It is possible and profitable to create employment and look after our wildlife, rivers and oceans. Land-based, closed-loop systems are increasingly the viable option overseas. And vertical aquaculture, using native marine species, shellfish and kelp, provides both healthy foods and an abundance of jobs.

It may well be that the government’s complicity in allowing Big Salmon’s destructive practices to continue will result in a swift market decline, as well as more fierce opposition.

Cooke dossier

This information is drawn from Salmon Wars: The Dark Underbelly of Our Favourite Fish by Douglas Frantz and Catherine Collins

  • On April 26, 2013, Cooke Aquaculture subsidiary Kelly Cove Salmon pleaded guilty to two counts of using a banned neurotoxin to combat sea lice at 15 of its open-net pen salmon farms in the Bay of Fundy. The pesticide, cypermethrin, was smuggled into New Brunswick from Maine, according to court records. Kelly Cove paid a fine of $500,000, one of the largest environmental fines in Canadian history.

The guilty plea came after an investigation by Environment Canada into the deaths of hundreds of lobsters from traps and storage containers traced to the Cooke salmon pens. The government initially charged Glenn Cooke and two company executives with 19 criminal violations of the federal fisheries act. Each count was punishable by three years in prison and a $1 million fine. The charges against Cooke and the other two executives were dropped in exchange for the guilty plea from Kelly Cove Salmon. That hearing was held in a small courtroom in St. Stephens, New Brunswick after which the court records were sealed.

  • On August 19, 2017, a Cooke Aquaculture open-net pen salmon farm in Puget Sound off the coast of Washington State collapsed. Roughly 250,000 alien Atlantic salmon were released into waters containing endangered Pacific salmon. The company blamed the incident on natural causes, including a solar eclipse. But an investigation by three Washington State agencies concluded that the entire farm had broken apart because it had not been properly maintained by Cooke. The pens were fouled with impenetrable layers of mussels, kelp, and other marine growth. The company was fined USD $332,000 and some of its leases were cancelled.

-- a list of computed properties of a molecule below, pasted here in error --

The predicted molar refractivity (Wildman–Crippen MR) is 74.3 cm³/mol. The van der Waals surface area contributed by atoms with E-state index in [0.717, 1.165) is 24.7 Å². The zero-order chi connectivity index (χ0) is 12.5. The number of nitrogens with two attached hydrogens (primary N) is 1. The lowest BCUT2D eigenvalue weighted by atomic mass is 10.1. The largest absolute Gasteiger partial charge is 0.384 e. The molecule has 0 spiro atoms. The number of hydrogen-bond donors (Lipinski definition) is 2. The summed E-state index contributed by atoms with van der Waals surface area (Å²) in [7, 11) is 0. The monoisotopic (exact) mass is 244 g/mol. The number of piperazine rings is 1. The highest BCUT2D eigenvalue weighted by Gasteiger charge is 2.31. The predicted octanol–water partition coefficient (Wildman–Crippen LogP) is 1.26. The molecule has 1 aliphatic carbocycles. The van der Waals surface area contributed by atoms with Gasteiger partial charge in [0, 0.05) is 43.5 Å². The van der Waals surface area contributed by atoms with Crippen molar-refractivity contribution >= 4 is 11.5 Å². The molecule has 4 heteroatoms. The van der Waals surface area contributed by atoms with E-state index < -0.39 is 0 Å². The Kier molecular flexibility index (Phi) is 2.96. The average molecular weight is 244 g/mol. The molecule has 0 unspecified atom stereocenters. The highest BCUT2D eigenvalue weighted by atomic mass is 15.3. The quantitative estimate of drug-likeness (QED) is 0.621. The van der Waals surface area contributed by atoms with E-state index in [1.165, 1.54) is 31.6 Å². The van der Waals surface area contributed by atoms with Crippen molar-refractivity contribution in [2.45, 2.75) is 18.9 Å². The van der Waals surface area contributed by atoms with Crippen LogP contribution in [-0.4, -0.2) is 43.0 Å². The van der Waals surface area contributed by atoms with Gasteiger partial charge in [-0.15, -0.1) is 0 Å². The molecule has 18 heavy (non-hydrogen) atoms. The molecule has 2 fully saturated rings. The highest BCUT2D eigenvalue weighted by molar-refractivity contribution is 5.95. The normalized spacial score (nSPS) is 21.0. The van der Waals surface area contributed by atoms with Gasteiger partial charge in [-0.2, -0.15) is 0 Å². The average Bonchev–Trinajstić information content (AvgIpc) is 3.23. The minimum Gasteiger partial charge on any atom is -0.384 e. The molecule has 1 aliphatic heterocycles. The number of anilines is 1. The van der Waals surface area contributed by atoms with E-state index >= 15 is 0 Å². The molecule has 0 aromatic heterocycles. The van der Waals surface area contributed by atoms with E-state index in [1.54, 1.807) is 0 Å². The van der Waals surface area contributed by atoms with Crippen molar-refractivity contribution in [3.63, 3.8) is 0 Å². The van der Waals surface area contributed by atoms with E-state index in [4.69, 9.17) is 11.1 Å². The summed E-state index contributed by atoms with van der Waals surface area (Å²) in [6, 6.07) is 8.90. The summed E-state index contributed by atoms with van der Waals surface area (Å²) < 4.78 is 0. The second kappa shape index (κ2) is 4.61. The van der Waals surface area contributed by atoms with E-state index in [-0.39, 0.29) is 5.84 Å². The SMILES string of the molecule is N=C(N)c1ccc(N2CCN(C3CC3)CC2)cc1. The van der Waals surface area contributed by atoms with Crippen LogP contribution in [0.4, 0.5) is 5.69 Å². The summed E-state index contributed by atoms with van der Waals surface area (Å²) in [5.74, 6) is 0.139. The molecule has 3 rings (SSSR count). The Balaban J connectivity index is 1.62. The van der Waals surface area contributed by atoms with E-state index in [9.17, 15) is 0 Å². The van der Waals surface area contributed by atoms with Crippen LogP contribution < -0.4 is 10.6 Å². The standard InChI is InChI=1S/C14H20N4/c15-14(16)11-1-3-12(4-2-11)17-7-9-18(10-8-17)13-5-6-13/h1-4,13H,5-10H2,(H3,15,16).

In response to the disaster at Cooke’s net pen, the State of Washington banned the farming of non-native fish like Atlantic salmon in its waters. The U.S. Environmental Protection Agency opened a criminal investigation into the circumstances surrounding the collapse, but the inquiry was closed without charges after a year. Cooke Aquaculture later paid USD $2.75 million to settle a civil lawsuit brought by a nonprofit organization, Wild Fish Conservancy. The report, 2017 Cypress Island Atlantic Salmon Net Pen Failure: An Investigation and Review is here:

  • In October 2019, an animal-rights organization released a video from the Cooke Aquaculture hatchery in Bingham, Maine. An undercover investigator for the group, Animal Outlook, had spent four months working at the hatchery, where she recorded the brutal treatment of young salmon by workers. The organization filed a complaint with the State of Maine, which did not lead to any action against the company. The Animal Outlook video is here: